The first commercial orchards were planted in the early 1980s, and in the last carob tree census ten years ago there were some 170 hectares nationally. The number of carob plantings has steadily increased since then because of a range of new industry developments by growers, nurserymen, scientists and Carobs Australia. Australian farmers have benefited from their stock grazing the sugary pods that have fallen from carob trees inside and on the edges of paddocks in the dry summer season. The tree’s bark is very tough & resists ringbarking by cattle and sheep. High yielding varieties have been selected which drop carob pods. The development of processing methods for making carob syrup has expanded income-earning options for growers.
Carobs are already growing in all five Australian states and the Northern Territory as the city street & park ornamental shade trees, around rural homesteads, in and around paddocks, and in orchards. The biggest orchards planted so far are in western NSW, the southern parts of South Australia, and the northern agricultural region of Western Australia. These were planted by innovative farmers such as the Ainsleys, Gebhardts, Jolleys, Matchetts & Solomons. Recent new plantings are largely in the western parts of Queensland, NSW, and Victoria and the agricultural areas of SA and WA.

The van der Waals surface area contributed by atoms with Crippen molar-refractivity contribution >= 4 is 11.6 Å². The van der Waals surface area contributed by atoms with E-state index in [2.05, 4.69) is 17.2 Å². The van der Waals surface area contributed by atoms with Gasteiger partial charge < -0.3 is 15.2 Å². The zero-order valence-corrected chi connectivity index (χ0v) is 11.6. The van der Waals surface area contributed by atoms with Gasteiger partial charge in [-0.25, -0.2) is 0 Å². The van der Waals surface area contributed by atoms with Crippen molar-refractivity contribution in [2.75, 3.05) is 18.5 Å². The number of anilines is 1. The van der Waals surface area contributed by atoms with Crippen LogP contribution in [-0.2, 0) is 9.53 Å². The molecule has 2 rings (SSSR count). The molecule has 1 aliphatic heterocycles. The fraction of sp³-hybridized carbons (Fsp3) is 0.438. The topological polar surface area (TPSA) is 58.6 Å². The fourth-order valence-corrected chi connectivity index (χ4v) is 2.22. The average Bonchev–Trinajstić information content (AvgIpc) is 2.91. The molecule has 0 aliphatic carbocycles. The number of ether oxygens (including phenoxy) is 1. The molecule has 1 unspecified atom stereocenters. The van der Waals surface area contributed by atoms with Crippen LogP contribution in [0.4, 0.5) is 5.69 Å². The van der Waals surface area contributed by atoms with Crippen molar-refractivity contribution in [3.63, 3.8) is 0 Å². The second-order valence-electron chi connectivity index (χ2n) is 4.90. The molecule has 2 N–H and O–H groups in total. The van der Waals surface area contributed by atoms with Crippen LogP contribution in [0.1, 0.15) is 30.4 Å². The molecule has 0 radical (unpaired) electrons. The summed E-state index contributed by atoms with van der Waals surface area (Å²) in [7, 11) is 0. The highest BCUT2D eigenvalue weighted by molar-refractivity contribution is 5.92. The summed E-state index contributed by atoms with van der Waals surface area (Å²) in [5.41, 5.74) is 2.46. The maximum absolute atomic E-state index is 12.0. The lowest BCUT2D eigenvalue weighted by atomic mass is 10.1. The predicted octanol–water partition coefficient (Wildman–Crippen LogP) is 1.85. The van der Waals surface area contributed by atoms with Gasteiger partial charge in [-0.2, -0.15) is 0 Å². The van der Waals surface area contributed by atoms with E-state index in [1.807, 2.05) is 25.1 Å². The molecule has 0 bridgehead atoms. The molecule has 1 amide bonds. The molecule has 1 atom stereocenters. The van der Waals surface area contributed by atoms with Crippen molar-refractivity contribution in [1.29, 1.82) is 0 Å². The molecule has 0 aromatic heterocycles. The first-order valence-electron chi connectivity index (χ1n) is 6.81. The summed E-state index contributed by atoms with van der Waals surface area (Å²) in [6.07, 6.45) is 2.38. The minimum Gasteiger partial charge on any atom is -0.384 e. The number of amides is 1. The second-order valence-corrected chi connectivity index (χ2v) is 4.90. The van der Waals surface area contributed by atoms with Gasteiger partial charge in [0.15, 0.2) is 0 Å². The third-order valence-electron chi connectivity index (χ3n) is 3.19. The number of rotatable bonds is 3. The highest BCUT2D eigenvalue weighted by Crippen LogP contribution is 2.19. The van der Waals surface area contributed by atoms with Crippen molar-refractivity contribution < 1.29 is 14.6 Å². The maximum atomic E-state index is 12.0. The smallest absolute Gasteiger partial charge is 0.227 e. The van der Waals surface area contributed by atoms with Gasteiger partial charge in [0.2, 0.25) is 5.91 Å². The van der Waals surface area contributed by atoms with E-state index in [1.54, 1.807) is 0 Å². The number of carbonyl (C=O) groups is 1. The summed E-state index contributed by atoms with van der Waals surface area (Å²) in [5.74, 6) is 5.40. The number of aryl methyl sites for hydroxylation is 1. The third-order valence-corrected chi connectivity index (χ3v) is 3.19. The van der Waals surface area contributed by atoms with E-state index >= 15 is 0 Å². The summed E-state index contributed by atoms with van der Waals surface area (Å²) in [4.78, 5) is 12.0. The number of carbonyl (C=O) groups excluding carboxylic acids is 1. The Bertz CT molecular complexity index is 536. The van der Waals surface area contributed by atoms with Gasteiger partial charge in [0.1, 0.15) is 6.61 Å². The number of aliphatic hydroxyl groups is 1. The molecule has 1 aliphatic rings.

Grafted carob trees are grown and sent by post, rail and truck all over Australia by Limestone Nursery (ph 08-80-876-731 and www.carobtrees.com.au).
To process carob pods into kibble, powder or syrup contact:
Carobs r Us (ph 0418 556 549 and email@example.com)
Australian Carobs Pty Ltd (ph 0408 891 994 and firstname.lastname@example.org)
Contact Carobs Australia for more details